Saudi Arabia has imprisoned two US citizens as part of a fresh crackdown on dissent in the country, according to a source familiar with the detained and a report from a human rights group on Friday.
The kingdom recently arrested 11 women activists who were advocating for a woman’s right to drive in the country. They remained under arrest even after Saudi Arabia lifted the ban on women drivers. Their detainment last summer increased pressure from the international community on Saudi Arabia, and particularly de facto ruler Crown Prince Mohammed bin Salman, who claims he’s modernizing his nation’s society.
Riyadh then released three of the activists in March, although many suspected it would be temporary because of their upcoming trials.
And Riyadh’s imprisonment of eight people Wednesday and Thursday — including activists and journalists — seemingly is in response to their support for the women’s rights movement in Saudi Arabia.
One of the arrested, Salah al-Haidar, is a dual US-Saudi citizen and a journalist. He’s also the son of prominent activist Aziza al-Yousef who Riyadh has arrested. The other detained American is the writer and physician Bader al-Ibrahim, also a citizen of Saudi Arabia. Every one of the people who were recently detained, including a pregnant woman, reportedly has ties to Yousef.
The source, who spoke on condition of anonymity for fear of retribution, said those affected, including the source, “are a bit in shock” and that they “can’t think of any possible benefit [for doing this] other than absolutely crushing the slightest inclination towards dissent.”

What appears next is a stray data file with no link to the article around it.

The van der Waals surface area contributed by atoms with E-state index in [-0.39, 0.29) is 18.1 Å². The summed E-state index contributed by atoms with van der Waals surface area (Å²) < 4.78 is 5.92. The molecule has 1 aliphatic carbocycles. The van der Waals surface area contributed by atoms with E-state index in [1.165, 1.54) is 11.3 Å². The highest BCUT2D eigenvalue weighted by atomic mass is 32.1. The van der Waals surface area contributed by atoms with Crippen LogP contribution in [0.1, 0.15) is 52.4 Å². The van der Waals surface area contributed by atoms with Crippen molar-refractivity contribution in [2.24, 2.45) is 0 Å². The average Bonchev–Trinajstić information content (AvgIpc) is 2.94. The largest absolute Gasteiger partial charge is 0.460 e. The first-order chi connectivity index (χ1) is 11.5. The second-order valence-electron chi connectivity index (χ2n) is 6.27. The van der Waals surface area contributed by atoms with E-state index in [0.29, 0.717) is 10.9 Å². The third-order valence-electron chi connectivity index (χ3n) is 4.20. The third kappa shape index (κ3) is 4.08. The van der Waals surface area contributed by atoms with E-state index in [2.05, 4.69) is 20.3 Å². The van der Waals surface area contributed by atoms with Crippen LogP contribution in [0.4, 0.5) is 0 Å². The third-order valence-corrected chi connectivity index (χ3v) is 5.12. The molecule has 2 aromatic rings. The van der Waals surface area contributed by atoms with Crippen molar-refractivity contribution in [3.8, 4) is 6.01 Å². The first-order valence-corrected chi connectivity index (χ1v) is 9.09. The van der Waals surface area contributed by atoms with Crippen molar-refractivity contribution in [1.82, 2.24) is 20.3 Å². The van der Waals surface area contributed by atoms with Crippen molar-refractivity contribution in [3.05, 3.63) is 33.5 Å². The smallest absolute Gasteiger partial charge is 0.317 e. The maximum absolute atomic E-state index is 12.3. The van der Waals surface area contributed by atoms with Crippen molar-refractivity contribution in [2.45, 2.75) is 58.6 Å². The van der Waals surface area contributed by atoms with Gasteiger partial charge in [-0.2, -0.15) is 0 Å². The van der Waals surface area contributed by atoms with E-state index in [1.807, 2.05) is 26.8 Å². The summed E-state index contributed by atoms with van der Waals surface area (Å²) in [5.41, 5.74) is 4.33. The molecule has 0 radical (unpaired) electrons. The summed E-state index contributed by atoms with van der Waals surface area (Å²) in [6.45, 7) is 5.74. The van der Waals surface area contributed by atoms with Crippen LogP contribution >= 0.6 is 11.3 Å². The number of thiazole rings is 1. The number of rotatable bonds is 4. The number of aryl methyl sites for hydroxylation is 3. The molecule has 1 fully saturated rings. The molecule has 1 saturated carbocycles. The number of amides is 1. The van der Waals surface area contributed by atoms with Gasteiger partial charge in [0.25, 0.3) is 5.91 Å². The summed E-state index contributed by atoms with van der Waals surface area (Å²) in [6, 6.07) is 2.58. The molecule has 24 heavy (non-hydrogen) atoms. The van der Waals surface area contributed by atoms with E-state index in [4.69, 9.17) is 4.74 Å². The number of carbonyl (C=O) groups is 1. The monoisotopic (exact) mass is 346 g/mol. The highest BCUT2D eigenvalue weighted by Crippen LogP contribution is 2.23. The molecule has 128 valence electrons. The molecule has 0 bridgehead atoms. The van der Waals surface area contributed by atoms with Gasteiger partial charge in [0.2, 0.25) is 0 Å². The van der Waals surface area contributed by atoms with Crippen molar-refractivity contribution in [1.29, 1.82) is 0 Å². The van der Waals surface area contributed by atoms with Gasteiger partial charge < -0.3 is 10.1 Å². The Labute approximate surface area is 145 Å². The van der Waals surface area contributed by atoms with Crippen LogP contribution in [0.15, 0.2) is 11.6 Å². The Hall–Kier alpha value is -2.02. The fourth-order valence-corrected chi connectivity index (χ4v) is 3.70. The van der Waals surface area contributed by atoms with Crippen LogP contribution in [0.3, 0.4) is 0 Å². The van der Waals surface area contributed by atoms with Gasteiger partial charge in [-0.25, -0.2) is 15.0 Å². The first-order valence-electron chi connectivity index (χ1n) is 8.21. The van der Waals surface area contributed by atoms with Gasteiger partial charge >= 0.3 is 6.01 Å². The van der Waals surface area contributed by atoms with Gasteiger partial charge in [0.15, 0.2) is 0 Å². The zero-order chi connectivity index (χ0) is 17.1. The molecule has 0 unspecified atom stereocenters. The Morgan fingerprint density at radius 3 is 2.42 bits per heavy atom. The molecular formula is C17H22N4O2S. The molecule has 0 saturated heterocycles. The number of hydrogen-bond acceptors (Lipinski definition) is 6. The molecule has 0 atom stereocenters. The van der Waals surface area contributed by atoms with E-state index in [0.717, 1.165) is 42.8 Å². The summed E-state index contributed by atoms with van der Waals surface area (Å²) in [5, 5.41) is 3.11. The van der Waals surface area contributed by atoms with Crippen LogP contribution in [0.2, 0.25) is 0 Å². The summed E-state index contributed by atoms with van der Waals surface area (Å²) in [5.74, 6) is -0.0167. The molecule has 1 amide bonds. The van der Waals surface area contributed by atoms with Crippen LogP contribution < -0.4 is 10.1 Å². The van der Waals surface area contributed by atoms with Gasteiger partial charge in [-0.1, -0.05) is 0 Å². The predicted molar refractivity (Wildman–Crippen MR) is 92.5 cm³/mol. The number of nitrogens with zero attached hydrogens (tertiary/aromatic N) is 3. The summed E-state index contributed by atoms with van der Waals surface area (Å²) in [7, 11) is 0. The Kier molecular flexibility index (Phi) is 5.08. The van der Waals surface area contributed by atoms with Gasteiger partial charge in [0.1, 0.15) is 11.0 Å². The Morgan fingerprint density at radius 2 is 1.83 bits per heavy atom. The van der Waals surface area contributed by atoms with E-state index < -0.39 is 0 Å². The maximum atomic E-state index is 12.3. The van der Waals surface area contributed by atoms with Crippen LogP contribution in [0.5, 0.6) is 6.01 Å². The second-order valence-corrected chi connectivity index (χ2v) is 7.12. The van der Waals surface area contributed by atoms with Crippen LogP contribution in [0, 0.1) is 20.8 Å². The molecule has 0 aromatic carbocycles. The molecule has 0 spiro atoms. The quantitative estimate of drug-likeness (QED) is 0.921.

And if detainment wasn’t bad enough, there are credible reports that the activists are being tortured in prison.
Normally, a US administration would push back hard against a country detaining Americans abroad. The Trump administration, though, will likely let this pass — because it has before.
The Saudi crown prince is cracking down on free speech and torturing activists. The US won’t push back.
The roundup of activists this week comes six months after dissident journalist and US resident Jamal Khashoggi was killed inside a Saudi consulate in Istanbul. US intelligence asserts that the crown prince ordered the killing.
But the United States has done little to punish Riyadh for the murder — other than sanction 17 Saudis for their suspected connections to the assassination plot.
What’s more, President Donald Trump continues to absolve MBS — as the crown prince is more commonly known — of any blame.
“[I]t could very well be that the Crown Prince had knowledge of this tragic event – maybe he did and maybe he didn’t!” Trump wrote in a November statement. “We may never know all of the facts surrounding the murder of Mr. Jamal Khashoggi,” he added, clearly unaware — or unwilling to accept — his intelligence agencies’ findings.
Congress, however, has pushed back. On Thursday, it officially passed a resolution to end American support for the Saudi-led war in Yemen, mostly to rebuke MBS and the Trump administration in the aftermath of Khashoggi’s murder. Trump, however, has already vowed to veto it.
Which means the US likely will once again stand by as MBS plunges his country and region into conflict — and harms American citizens along the way.